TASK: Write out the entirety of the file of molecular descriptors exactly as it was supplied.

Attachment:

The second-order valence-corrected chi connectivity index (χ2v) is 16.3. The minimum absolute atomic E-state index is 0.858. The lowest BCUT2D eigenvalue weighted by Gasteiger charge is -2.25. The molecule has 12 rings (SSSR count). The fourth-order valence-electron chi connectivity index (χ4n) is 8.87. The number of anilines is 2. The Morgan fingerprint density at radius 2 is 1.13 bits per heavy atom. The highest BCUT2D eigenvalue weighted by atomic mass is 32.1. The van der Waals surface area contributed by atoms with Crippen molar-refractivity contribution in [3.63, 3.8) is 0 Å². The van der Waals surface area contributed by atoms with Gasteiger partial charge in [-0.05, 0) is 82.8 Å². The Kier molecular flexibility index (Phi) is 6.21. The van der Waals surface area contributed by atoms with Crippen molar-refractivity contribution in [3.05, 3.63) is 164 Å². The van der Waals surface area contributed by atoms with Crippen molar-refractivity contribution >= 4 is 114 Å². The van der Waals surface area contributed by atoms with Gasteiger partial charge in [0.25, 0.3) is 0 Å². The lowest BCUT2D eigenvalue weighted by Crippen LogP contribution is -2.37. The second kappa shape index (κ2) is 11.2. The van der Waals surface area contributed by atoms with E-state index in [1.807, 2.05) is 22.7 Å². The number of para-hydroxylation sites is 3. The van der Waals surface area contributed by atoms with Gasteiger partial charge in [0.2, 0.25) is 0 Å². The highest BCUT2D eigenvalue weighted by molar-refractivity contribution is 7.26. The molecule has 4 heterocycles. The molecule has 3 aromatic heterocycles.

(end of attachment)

The second-order valence-corrected chi connectivity index (χ2v) is 16.3. The minimum absolute atomic E-state index is 0.858. The lowest BCUT2D eigenvalue weighted by Gasteiger charge is -2.25. The molecule has 12 rings (SSSR count). The fourth-order valence-electron chi connectivity index (χ4n) is 8.87. The number of anilines is 2. The Morgan fingerprint density at radius 2 is 1.13 bits per heavy atom. The highest BCUT2D eigenvalue weighted by atomic mass is 32.1. The van der Waals surface area contributed by atoms with Crippen molar-refractivity contribution in [3.63, 3.8) is 0 Å². The van der Waals surface area contributed by atoms with Gasteiger partial charge in [-0.05, 0) is 82.8 Å². The Kier molecular flexibility index (Phi) is 6.21. The van der Waals surface area contributed by atoms with Crippen molar-refractivity contribution in [3.05, 3.63) is 164 Å². The van der Waals surface area contributed by atoms with Crippen molar-refractivity contribution >= 4 is 114 Å². The van der Waals surface area contributed by atoms with Gasteiger partial charge in [0.25, 0.3) is 0 Å². The lowest BCUT2D eigenvalue weighted by Crippen LogP contribution is -2.37. The second kappa shape index (κ2) is 11.2. The van der Waals surface area contributed by atoms with E-state index in [1.807, 2.05) is 22.7 Å². The number of para-hydroxylation sites is 3. The van der Waals surface area contributed by atoms with Gasteiger partial charge in [0.2, 0.25) is 0 Å². The highest BCUT2D eigenvalue weighted by molar-refractivity contribution is 7.26. The molecule has 4 heterocycles. The molecule has 3 aromatic heterocycles.